Some of you wish to invest in index funds and want to know the best index funds. Others want to hold a portfolio of index funds. Building a portfolio out of index funds or adding index funds calls for mixing strategies and market-cap segments. In this article, we’ll try to explain the key characteristics of some of the equity indices and how they can be paired with other index funds/ETFs or with active funds.
A recent addendum by Aditya Birla Sun life suggested that investors rollover some of the AMC’s FMPs that are maturing. The reason was that given the low-rate scenario, investors are unlikely to get good interest rates outside once they exit. And that staying invested would provide indexation benefit for capital gains and earn higher returns.
But some investors raised the doubt on whether the FMPs under question were in trouble. We therefore looked at their portfolios. They had high-quality AAA-holdings are unlikely to have had any pressure on repayment. In other words, there does not appear any credit related rollover compulsion.
Many of our customers have written to us asking whether they should continue with the Franklin Templeton funds that they hold. People are worried not just about debt funds, but about the future of their equity funds as well. These worries are not misplaced given recent developments at the fund house.
As readers of this space know, we have been tracking the performance of this fund house from a time well before the crisis relating to the decision to wind up six debt schemes unfolded. So, for us here at PrimeInvestor, this question of what to do with your holdings is not tough to answer.
Perpetual bonds have caused some sleepless nights for fund managers after SEBI’s circular earlier this month. On March 10th, SEBI issued a circular capping the debt scheme exposure to perpetual bonds at 10% and also laying down new rules how these bonds should be valued in debt scheme portfolios. We wrote a short take on it last week suggesting that you wait for clarity. SEBI has now come up with one more circular offering some clarification.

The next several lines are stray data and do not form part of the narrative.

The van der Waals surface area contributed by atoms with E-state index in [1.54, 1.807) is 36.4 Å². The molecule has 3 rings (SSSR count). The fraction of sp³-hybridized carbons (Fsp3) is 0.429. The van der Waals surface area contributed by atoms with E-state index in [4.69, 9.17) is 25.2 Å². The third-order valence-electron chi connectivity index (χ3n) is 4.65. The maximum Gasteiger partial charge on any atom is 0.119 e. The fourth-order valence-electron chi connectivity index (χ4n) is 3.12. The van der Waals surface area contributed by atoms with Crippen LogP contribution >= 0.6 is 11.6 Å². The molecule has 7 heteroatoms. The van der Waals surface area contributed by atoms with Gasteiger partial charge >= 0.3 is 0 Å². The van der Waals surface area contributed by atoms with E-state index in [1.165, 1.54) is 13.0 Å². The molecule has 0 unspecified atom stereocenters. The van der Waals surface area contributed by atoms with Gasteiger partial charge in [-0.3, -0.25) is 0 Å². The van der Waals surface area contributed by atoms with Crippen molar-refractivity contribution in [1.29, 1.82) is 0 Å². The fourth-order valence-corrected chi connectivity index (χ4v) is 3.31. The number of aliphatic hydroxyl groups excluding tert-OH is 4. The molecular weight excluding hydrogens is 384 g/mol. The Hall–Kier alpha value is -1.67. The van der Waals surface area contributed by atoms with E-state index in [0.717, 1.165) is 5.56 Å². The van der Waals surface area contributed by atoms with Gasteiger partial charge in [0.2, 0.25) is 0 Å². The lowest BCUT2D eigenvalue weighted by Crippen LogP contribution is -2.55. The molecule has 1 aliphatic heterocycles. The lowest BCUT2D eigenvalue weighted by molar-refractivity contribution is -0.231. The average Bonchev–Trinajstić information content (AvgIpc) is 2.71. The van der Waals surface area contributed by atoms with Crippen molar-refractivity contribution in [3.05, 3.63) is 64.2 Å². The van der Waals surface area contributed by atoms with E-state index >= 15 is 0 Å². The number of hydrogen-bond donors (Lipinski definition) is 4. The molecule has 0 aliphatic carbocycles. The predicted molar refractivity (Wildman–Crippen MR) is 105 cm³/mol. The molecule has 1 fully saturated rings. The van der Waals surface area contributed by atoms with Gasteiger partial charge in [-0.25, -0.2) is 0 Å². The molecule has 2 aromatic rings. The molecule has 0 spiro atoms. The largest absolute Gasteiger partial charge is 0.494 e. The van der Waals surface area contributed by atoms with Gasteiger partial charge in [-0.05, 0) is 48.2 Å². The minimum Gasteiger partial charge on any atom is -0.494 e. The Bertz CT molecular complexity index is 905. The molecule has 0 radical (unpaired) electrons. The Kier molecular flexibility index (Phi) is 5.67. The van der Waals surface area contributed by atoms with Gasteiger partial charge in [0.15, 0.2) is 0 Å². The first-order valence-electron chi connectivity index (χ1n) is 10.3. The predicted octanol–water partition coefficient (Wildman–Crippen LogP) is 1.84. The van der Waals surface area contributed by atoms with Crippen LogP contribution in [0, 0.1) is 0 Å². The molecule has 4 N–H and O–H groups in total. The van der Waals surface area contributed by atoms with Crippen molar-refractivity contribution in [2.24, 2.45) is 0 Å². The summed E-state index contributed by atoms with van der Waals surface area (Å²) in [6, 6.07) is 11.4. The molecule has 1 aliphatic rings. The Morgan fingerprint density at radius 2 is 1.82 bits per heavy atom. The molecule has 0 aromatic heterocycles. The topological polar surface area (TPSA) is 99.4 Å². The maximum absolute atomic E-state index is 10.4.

Inconsistent performance among funds in this category makes it hard to pick a quality one. Increasing credit calls by these funds changes the risk-return profile. Better returns for the same to lower risk possible through other newer categories
As some categories of active funds in India such as large-cap funds, have struggled to beat the sprinting Nifty50 and Sensex30 in the last couple of years, there’s a surge of interest in index investing.
But are there risks in index investing that investors are ignoring? Read on to find out.
Recent developments in the telecom space holds the risk of pushing Vodafone’s debt instruments to junk/default status and a consequent erosion to NAVs of funds that hold the instrument. We tell you what funds are affected, and we recommend an exit on funds that have a significant holding in the instrument and suggest alternatives.
In recent times, you may have read about stories of equity indices or equity mutual funds struggling to deliver double digit returns even over 3 and 5-year periods. If many of you had expectations of say 12% return or a 15% returns these numbers are indeed disappointing.
But here’s a question: how did you form your return expectation? I posed this question to some friends. Their response can broadly be categorized into two: one, they either read or were told that equity markets can deliver 15-20% returns. Two, at some point in the past, some of the stocks they held had delivered this return and it naturally became the ‘best return to expect’.
So, what is the right way to form your returns expectation? How much should you expect from your portfolio? Why is that important?